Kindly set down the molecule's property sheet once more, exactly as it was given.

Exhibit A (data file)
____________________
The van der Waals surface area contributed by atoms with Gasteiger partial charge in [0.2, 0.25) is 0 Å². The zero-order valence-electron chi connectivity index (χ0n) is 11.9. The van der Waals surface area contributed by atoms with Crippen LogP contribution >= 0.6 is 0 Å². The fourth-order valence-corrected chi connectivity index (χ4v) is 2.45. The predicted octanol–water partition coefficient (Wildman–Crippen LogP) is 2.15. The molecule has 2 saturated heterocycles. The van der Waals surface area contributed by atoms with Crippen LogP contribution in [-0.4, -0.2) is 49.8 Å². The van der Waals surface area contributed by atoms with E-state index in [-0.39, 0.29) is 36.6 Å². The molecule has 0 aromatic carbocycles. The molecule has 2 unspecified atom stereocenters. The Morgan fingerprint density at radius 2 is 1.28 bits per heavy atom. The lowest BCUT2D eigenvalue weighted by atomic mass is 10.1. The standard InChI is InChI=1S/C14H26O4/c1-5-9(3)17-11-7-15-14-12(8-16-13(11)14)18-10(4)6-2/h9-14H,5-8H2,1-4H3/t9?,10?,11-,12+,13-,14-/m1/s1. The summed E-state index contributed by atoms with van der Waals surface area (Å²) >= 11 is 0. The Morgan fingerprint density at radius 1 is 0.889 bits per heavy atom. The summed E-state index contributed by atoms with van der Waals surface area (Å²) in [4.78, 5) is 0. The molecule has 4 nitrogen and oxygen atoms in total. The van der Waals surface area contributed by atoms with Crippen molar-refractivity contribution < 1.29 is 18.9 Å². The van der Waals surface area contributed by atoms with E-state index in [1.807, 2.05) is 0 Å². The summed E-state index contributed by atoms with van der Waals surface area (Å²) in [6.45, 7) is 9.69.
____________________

The van der Waals surface area contributed by atoms with Gasteiger partial charge in [0.2, 0.25) is 0 Å². The zero-order valence-electron chi connectivity index (χ0n) is 11.9. The van der Waals surface area contributed by atoms with Crippen LogP contribution >= 0.6 is 0 Å². The fourth-order valence-corrected chi connectivity index (χ4v) is 2.45. The predicted octanol–water partition coefficient (Wildman–Crippen LogP) is 2.15. The molecule has 2 saturated heterocycles. The van der Waals surface area contributed by atoms with Crippen LogP contribution in [-0.4, -0.2) is 49.8 Å². The van der Waals surface area contributed by atoms with E-state index in [-0.39, 0.29) is 36.6 Å². The molecule has 0 aromatic carbocycles. The molecule has 2 unspecified atom stereocenters. The Morgan fingerprint density at radius 2 is 1.28 bits per heavy atom. The lowest BCUT2D eigenvalue weighted by atomic mass is 10.1. The standard InChI is InChI=1S/C14H26O4/c1-5-9(3)17-11-7-15-14-12(8-16-13(11)14)18-10(4)6-2/h9-14H,5-8H2,1-4H3/t9?,10?,11-,12+,13-,14-/m1/s1. The summed E-state index contributed by atoms with van der Waals surface area (Å²) >= 11 is 0. The Morgan fingerprint density at radius 1 is 0.889 bits per heavy atom. The summed E-state index contributed by atoms with van der Waals surface area (Å²) in [4.78, 5) is 0. The molecule has 4 nitrogen and oxygen atoms in total. The van der Waals surface area contributed by atoms with Crippen molar-refractivity contribution < 1.29 is 18.9 Å². The van der Waals surface area contributed by atoms with E-state index in [1.807, 2.05) is 0 Å². The summed E-state index contributed by atoms with van der Waals surface area (Å²) in [6.45, 7) is 9.69.